UK’s Crystal Wilkinson Finalist for 2022 NAACP Image Award

By Lindsey Piercy

Crystal Wilkinson

The Kentucky Poet Laureate’s book of poetry, “Perfect Black" (University Press of Kentucky), is nominated in the category of “Outstanding Literary Work – Poetry.”

The NAACP Image Awards program highlights the achievements of people of color across television, music, literature and film, and the promotion of social justice through their creative endeavors.

"Me and my partner Ron Davis (who illustrated ‘Perfect Black’) are extremely honored to be a part of this tradition of celebrating Black advocacy and activism through art,” Wilkinson said. “As descendants of a long line of Kentuckians who have had the NAACP as an integral part of our history, we are doubly proud to represent literature on such a national scale through this nomination."

On Jan. 18, the full list of nominees was announced in a special event hosted by actress and musician Kyla Pratt, “black-ish” actor Marcus Scribner and singer-songwriter Tinashe.

Winners will be revealed during the two-hour special, hosted by seven-time NAACP Image Awards winner Anthony Anderson beginning 8 p.m. Saturday, Feb. 26, on BET. 

About “Perfect Black”

Wilkinson combines a deep love for her rural roots with a passion for language and storytelling in this compelling collection of poetry and prose about girlhood, racism and political awakening, imbued with vivid imagery of growing up in southern Appalachia.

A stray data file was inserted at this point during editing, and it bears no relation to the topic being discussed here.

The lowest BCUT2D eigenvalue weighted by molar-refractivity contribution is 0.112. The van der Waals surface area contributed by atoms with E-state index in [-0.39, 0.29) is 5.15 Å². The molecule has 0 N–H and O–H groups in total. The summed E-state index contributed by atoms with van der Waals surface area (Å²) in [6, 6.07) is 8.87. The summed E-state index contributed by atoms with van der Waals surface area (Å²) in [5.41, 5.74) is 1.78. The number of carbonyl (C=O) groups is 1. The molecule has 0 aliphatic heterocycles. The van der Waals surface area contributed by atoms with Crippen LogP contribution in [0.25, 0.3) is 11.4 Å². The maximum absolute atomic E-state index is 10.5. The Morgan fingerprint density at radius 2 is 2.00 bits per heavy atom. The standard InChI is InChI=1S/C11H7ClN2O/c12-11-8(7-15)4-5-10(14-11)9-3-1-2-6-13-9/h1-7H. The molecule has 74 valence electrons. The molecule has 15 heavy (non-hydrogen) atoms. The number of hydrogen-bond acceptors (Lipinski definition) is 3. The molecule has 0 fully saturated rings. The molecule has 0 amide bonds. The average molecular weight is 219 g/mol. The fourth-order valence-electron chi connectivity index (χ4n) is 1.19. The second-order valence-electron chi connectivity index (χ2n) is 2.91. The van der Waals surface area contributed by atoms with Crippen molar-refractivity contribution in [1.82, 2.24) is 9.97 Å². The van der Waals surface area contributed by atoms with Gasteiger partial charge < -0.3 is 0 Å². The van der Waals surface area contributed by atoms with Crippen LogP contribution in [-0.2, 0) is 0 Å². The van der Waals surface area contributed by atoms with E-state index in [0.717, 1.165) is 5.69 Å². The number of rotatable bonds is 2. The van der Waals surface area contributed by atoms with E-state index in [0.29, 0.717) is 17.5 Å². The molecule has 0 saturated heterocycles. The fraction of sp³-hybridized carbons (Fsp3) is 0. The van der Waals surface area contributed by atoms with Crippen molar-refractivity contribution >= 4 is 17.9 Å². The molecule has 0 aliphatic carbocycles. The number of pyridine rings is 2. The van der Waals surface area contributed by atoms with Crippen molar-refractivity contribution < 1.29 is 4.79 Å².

In “Perfect Black,” the acclaimed writer muses on such topics as motherhood, the politics of her Black body, lost fathers, mental illness, sexual abuse and religion. It is a captivating conversation about life, love, loss and pain — interwoven with striking illustrations by her longtime partner, Ronald W. Davis.

On Aug. 12, The New York Times listed “Perfect Black” as one of four poetry books to read that week.

About the Author

Wilkinson is the first Black woman to hold the appointment of Poet Laureate of Kentucky. She is the author of “The Birds of Opulence,” winner of the Ernest J. Gaines Award; “Blackberries, Blackberries,” winner of the Chaffin Award for Appalachian Literature; and “Water Street,” a finalist for both the Orange Prize for Fiction and the Hurston/Wright Legacy Award. She also is the winner of a 2020 USA Artist Fellowship.

Voting is now open to the public to determine the winners of the 53rd NAACP Image Awards. The NAACP will also recognize winners in non-televised Image Awards categories Feb. 21-23, which will stream online.

Here is the complete of nominees.

The University of Kentucky is increasingly the first choice for students, faculty and staff to pursue their passions and their professional goals. In the last two years, Forbes has named UK among the best employers for diversity, and INSIGHT into Diversity recognized us as a Diversity Champion four years running. UK is ranked among the top 30 campuses in the nation for LGBTQ* inclusion and safety. UK has been judged a “Great College to Work for" three years in a row, and UK is among only 22 universities in the country on Forbes' list of "America's Best Employers."  We are ranked among the top 10 percent of public institutions for research expenditures — a tangible symbol of our breadth and depth as a university focused on discovery that changes lives and communities. And our patients know and appreciate the fact that UK HealthCare has been named the state’s top hospital for five straight years. Accolades and honors are great. But they are more important for what they represent: the idea that creating a community of belonging and commitment to excellence is how we honor our mission to be not simply the University of Kentucky, but the University for Kentucky.